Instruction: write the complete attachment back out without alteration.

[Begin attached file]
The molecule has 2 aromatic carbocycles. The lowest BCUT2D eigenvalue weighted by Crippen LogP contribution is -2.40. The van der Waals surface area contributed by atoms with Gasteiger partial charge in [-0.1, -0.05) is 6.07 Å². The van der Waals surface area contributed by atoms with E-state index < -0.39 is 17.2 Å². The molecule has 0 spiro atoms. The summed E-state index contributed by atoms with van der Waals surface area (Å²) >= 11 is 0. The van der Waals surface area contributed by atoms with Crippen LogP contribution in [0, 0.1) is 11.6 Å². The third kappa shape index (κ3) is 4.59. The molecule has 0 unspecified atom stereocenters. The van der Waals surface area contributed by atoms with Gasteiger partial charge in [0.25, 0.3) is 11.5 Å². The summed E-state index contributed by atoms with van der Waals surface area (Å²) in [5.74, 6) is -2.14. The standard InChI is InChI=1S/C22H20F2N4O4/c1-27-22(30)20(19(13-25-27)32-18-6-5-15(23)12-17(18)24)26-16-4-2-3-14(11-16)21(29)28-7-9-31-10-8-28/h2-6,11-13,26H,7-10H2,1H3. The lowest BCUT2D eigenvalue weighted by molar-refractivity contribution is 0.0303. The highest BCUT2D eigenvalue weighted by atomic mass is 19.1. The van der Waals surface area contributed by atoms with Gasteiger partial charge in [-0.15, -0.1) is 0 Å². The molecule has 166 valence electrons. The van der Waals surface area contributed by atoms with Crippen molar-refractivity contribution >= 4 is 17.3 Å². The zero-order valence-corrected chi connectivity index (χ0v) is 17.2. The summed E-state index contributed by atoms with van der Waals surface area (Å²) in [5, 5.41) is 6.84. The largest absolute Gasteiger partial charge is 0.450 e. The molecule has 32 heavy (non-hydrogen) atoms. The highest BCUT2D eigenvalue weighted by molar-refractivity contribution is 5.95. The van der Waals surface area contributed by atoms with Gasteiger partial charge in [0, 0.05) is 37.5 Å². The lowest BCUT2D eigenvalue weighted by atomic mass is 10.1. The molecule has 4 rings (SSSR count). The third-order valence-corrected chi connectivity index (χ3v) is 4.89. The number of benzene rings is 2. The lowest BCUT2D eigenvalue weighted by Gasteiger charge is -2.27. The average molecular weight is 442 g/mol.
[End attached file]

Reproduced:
The molecule has 2 aromatic carbocycles. The lowest BCUT2D eigenvalue weighted by Crippen LogP contribution is -2.40. The van der Waals surface area contributed by atoms with Gasteiger partial charge in [-0.1, -0.05) is 6.07 Å². The van der Waals surface area contributed by atoms with E-state index < -0.39 is 17.2 Å². The molecule has 0 spiro atoms. The summed E-state index contributed by atoms with van der Waals surface area (Å²) >= 11 is 0. The van der Waals surface area contributed by atoms with Crippen LogP contribution in [0, 0.1) is 11.6 Å². The third kappa shape index (κ3) is 4.59. The molecule has 0 unspecified atom stereocenters. The van der Waals surface area contributed by atoms with Gasteiger partial charge in [0.25, 0.3) is 11.5 Å². The summed E-state index contributed by atoms with van der Waals surface area (Å²) in [5.74, 6) is -2.14. The standard InChI is InChI=1S/C22H20F2N4O4/c1-27-22(30)20(19(13-25-27)32-18-6-5-15(23)12-17(18)24)26-16-4-2-3-14(11-16)21(29)28-7-9-31-10-8-28/h2-6,11-13,26H,7-10H2,1H3. The lowest BCUT2D eigenvalue weighted by molar-refractivity contribution is 0.0303. The highest BCUT2D eigenvalue weighted by atomic mass is 19.1. The van der Waals surface area contributed by atoms with Gasteiger partial charge in [-0.15, -0.1) is 0 Å². The molecule has 166 valence electrons. The van der Waals surface area contributed by atoms with Crippen molar-refractivity contribution >= 4 is 17.3 Å². The zero-order valence-corrected chi connectivity index (χ0v) is 17.2. The summed E-state index contributed by atoms with van der Waals surface area (Å²) in [5, 5.41) is 6.84. The largest absolute Gasteiger partial charge is 0.450 e. The molecule has 32 heavy (non-hydrogen) atoms. The highest BCUT2D eigenvalue weighted by molar-refractivity contribution is 5.95. The van der Waals surface area contributed by atoms with Gasteiger partial charge in [0, 0.05) is 37.5 Å². The lowest BCUT2D eigenvalue weighted by atomic mass is 10.1. The molecule has 4 rings (SSSR count). The third-order valence-corrected chi connectivity index (χ3v) is 4.89. The number of benzene rings is 2. The lowest BCUT2D eigenvalue weighted by Gasteiger charge is -2.27. The average molecular weight is 442 g/mol.